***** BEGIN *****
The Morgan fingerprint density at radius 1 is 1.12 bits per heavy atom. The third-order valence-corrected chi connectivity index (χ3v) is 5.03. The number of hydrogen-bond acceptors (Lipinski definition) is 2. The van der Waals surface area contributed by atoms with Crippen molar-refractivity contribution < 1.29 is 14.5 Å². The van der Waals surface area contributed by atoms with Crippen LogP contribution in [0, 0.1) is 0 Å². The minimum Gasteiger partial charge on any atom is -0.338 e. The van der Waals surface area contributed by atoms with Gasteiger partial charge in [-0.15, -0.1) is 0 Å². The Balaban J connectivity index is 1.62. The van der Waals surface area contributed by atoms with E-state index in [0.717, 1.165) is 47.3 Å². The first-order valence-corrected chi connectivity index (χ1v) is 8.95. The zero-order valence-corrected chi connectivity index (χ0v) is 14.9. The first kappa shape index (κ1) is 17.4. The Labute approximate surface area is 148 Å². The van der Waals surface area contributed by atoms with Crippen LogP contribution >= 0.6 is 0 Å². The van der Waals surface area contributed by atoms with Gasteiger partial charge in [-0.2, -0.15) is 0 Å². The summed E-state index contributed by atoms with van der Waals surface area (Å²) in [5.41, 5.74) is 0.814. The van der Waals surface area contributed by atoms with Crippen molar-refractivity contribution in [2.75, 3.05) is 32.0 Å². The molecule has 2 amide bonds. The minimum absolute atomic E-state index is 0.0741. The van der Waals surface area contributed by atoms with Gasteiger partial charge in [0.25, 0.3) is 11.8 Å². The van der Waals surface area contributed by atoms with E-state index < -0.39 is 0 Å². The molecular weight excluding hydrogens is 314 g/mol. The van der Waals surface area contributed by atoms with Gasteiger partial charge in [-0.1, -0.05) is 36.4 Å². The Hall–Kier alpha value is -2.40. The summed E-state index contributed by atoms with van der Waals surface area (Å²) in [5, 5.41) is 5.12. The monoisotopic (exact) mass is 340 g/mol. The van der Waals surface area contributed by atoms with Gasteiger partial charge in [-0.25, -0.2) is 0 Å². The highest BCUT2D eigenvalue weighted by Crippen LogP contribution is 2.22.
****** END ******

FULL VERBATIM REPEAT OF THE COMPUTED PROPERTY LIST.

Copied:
The Morgan fingerprint density at radius 1 is 1.12 bits per heavy atom. The third-order valence-corrected chi connectivity index (χ3v) is 5.03. The number of hydrogen-bond acceptors (Lipinski definition) is 2. The van der Waals surface area contributed by atoms with Crippen molar-refractivity contribution < 1.29 is 14.5 Å². The van der Waals surface area contributed by atoms with Crippen LogP contribution in [0, 0.1) is 0 Å². The minimum Gasteiger partial charge on any atom is -0.338 e. The van der Waals surface area contributed by atoms with Gasteiger partial charge in [-0.15, -0.1) is 0 Å². The Balaban J connectivity index is 1.62. The van der Waals surface area contributed by atoms with E-state index in [0.717, 1.165) is 47.3 Å². The first-order valence-corrected chi connectivity index (χ1v) is 8.95. The zero-order valence-corrected chi connectivity index (χ0v) is 14.9. The first kappa shape index (κ1) is 17.4. The Labute approximate surface area is 148 Å². The van der Waals surface area contributed by atoms with Crippen LogP contribution >= 0.6 is 0 Å². The van der Waals surface area contributed by atoms with Gasteiger partial charge in [-0.2, -0.15) is 0 Å². The summed E-state index contributed by atoms with van der Waals surface area (Å²) in [5.41, 5.74) is 0.814. The van der Waals surface area contributed by atoms with Crippen molar-refractivity contribution in [2.75, 3.05) is 32.0 Å². The molecule has 2 amide bonds. The minimum absolute atomic E-state index is 0.0741. The van der Waals surface area contributed by atoms with Gasteiger partial charge in [0.25, 0.3) is 11.8 Å². The van der Waals surface area contributed by atoms with E-state index < -0.39 is 0 Å². The molecular weight excluding hydrogens is 314 g/mol. The van der Waals surface area contributed by atoms with Gasteiger partial charge in [-0.1, -0.05) is 36.4 Å². The Hall–Kier alpha value is -2.40. The summed E-state index contributed by atoms with van der Waals surface area (Å²) in [5, 5.41) is 5.12. The monoisotopic (exact) mass is 340 g/mol. The van der Waals surface area contributed by atoms with Gasteiger partial charge in [-0.25, -0.2) is 0 Å². The highest BCUT2D eigenvalue weighted by Crippen LogP contribution is 2.22.